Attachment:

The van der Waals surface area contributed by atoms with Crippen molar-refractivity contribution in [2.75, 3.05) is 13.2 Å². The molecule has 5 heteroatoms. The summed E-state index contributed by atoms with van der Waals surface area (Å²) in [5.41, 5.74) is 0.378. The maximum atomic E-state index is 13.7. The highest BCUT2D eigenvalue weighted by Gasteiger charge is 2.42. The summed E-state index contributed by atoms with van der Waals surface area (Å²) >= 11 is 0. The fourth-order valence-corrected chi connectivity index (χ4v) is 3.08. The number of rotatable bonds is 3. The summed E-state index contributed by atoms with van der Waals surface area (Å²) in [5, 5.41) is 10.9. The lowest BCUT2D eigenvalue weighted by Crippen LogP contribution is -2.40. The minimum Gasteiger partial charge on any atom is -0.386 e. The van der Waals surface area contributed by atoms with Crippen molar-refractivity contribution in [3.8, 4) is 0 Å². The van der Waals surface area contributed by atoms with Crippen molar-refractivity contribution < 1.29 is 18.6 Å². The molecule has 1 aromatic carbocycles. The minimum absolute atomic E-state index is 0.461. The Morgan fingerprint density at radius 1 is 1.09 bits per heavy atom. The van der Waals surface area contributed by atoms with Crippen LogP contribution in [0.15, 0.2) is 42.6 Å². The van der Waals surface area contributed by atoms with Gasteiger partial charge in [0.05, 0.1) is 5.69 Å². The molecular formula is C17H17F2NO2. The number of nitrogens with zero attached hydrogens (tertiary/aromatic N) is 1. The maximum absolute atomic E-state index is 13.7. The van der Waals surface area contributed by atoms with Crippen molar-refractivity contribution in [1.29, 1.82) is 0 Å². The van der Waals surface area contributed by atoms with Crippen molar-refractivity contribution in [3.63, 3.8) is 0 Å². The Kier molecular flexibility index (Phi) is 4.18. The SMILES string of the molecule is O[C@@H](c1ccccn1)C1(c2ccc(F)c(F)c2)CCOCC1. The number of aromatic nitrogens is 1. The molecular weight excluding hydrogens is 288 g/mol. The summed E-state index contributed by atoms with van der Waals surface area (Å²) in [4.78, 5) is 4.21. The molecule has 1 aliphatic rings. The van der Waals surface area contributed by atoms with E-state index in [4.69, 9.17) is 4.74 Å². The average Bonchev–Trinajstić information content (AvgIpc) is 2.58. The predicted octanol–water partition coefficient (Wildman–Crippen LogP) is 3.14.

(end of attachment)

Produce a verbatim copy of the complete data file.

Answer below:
The van der Waals surface area contributed by atoms with Crippen molar-refractivity contribution in [2.75, 3.05) is 13.2 Å². The molecule has 5 heteroatoms. The summed E-state index contributed by atoms with van der Waals surface area (Å²) in [5.41, 5.74) is 0.378. The maximum atomic E-state index is 13.7. The highest BCUT2D eigenvalue weighted by Gasteiger charge is 2.42. The summed E-state index contributed by atoms with van der Waals surface area (Å²) >= 11 is 0. The fourth-order valence-corrected chi connectivity index (χ4v) is 3.08. The number of rotatable bonds is 3. The summed E-state index contributed by atoms with van der Waals surface area (Å²) in [5, 5.41) is 10.9. The lowest BCUT2D eigenvalue weighted by Crippen LogP contribution is -2.40. The minimum Gasteiger partial charge on any atom is -0.386 e. The van der Waals surface area contributed by atoms with Crippen molar-refractivity contribution in [3.8, 4) is 0 Å². The van der Waals surface area contributed by atoms with Crippen molar-refractivity contribution < 1.29 is 18.6 Å². The molecule has 1 aromatic carbocycles. The minimum absolute atomic E-state index is 0.461. The Morgan fingerprint density at radius 1 is 1.09 bits per heavy atom. The van der Waals surface area contributed by atoms with Crippen LogP contribution in [0.15, 0.2) is 42.6 Å². The van der Waals surface area contributed by atoms with Gasteiger partial charge in [0.05, 0.1) is 5.69 Å². The molecular formula is C17H17F2NO2. The number of nitrogens with zero attached hydrogens (tertiary/aromatic N) is 1. The maximum absolute atomic E-state index is 13.7. The van der Waals surface area contributed by atoms with Crippen molar-refractivity contribution in [1.29, 1.82) is 0 Å². The van der Waals surface area contributed by atoms with Crippen molar-refractivity contribution in [3.63, 3.8) is 0 Å². The Kier molecular flexibility index (Phi) is 4.18. The SMILES string of the molecule is O[C@@H](c1ccccn1)C1(c2ccc(F)c(F)c2)CCOCC1. The number of aromatic nitrogens is 1. The molecular weight excluding hydrogens is 288 g/mol. The summed E-state index contributed by atoms with van der Waals surface area (Å²) in [4.78, 5) is 4.21. The molecule has 1 aliphatic rings. The van der Waals surface area contributed by atoms with E-state index in [4.69, 9.17) is 4.74 Å². The average Bonchev–Trinajstić information content (AvgIpc) is 2.58. The predicted octanol–water partition coefficient (Wildman–Crippen LogP) is 3.14.